“There are days when everything is great and there are days when we are like, what were we thinking? They are all so different and going in so many different directions. It does take daily work, but the outcome is worth it. There are peaks and valleys, like with everything else. They know when push comes to shove, they know nobody is going to say anything about them because they all have each other’s backs, which is nice. At the end of the day, it’s working,” Amy said. “Early on, when we were trying to blend the family, we took a vacation to Lake George. We were thinking it was going to be beautiful, but it was a long ride in the car. Here we were taking this newly blended family on a long drive, and we were like, ‘this is just not going to work.’ Then, we took them on a ropes course and they were so supportive of each other. We were able to stand back as parents and see kids who were at each other on the long drive up and here they were saying to each other, ‘you can do it, don’t quit. We’re here and you got this.’ That was kind of the turning point. The last two days of the vacation ended up being the best. It was the ultimate test of a family bond. That was the test.”
Divorce is never an easy thing for any family to deal with, and it can be something that has a huge impact on young athletes. That’s why Amy and Mike were so concerned about how their children would react to a completely new way of life. But, one thing athletes learn from an early age is that success is dependent upon the ability to adapt, and work together.
The Arabios and Arroyos definitely bring a team mentality to the table — figuratively and literally. Amy and Mike will sometimes have what they call “team meetings” among the family members to discuss any issues that are affecting any of the kids.
“The way we grew up, my mom would always say we were a team and we always had to work together and help each other. There is no ‘I’ in team for anything. We try to look at the positive things and stick together,” Ally said.
“I always think of my sports teams as my family, and this is the same kind of thing,” Gabby added. “My mom will call ‘team meetings’ in the kitchen, and we will all come down and huddle up, get our game faces on.”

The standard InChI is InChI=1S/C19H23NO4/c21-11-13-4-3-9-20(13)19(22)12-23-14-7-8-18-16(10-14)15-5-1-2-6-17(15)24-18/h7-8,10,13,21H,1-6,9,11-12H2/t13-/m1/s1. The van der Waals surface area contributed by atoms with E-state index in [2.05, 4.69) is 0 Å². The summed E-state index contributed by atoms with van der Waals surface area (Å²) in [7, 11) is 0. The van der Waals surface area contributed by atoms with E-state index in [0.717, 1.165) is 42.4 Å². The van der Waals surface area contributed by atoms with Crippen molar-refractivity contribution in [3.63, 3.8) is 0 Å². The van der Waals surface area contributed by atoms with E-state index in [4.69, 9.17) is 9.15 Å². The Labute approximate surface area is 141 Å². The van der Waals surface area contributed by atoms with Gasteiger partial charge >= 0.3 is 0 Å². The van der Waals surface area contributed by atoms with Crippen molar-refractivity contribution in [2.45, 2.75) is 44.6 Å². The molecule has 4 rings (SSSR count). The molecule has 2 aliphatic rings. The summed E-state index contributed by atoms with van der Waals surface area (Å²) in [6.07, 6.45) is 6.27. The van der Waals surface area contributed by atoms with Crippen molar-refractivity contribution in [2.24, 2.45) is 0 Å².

“Kylie and Vance have a supportive mom, and the triplets have a supportive dad. And (the triplets) have a very supportive grandmother and great aunt who live locally, so that helps them stay in touch with that side of the family,” Amy said. “I think being involved in sports contributes a lot. They want to see each other succeed, and knowing that you’re only as strong as your weakest link — all those things they say in sports, we say at home in our ‘team meetings.’ That’s actually what we call them, team meetings, because there are times you have to huddle up as a family.
“I’m happy we are together the way we are. It’s challenging for them, because I’m sure it’s different than any life they saw for themselves. Kylie, Vance and Mike might have gotten more than they bargained for, but at the end of the day I think it’s worth all the effort.”
Mike said he agrees wholeheartedly with that sentiment.
“Most important, for both of us, was too keep them focused in school and be a big part of their sports. We didn’t want to change their routines too much. With the triplets doing cheerleading and field hockey, Vance doing three sports and Kylie doing theater, we just try to be as much involved in their lives as we can. From a father’s point of view, I try to be as involved as I can and be a part of their lives,” he said. “I think it’s really neat to see everyone doing so well in school. I always tell them to do as much as they can in school, because you’ll blink and the four years will be over. It’s going quickly, and the girls will be going off to college soon.
“It’s hard work. I’m not going to sit here and say it’s easy and everybody gets along all the time. You’re going to have your ups and downs, but it is rewarding for us as parents to see everybody together and succeeding.”
Ally said she and all her siblings just try to look at the positive side of things. With the triplets’ mom and Kylie, Vance and Mike’s father getting together, they all have doubled the support they have at home. There’s always somebody around to talk to when you’re having a bad day, Ally said.
“I think it just shows that positivity can go a long way,” Ally said. “Depending on how you look at a situation affects everyone else. If you smile at someone, it’s really hard for them not to smile back, so we kind of have that philosophy.”
“The coolest thing is that people know me who probably wouldn’t know me if I wasn’t related to Kylie and Vance. I have a lot of Instagram followers now,” Gabby said with a laugh.
While there are still daily challenges for the Arabios and Arroyos, they wouldn’t have it any other way. A crazy house has become the new normal.
“Aside from all of the kids in the house, we also have five dogs, a cat and a bunny,” Ally said. “All the dogs and the cat, of course, have their own stockings at Christmas. And Thanksgiving is crazy. We always have a bunch of different food because everyone likes different things aside from the traditional dinner. The tables end up going from the kitchen and connecting into the dining room. It’s always so crazy. It’s always fun, though.”
Contact Dave O’Sullivan:; on Twitter @GDsullysays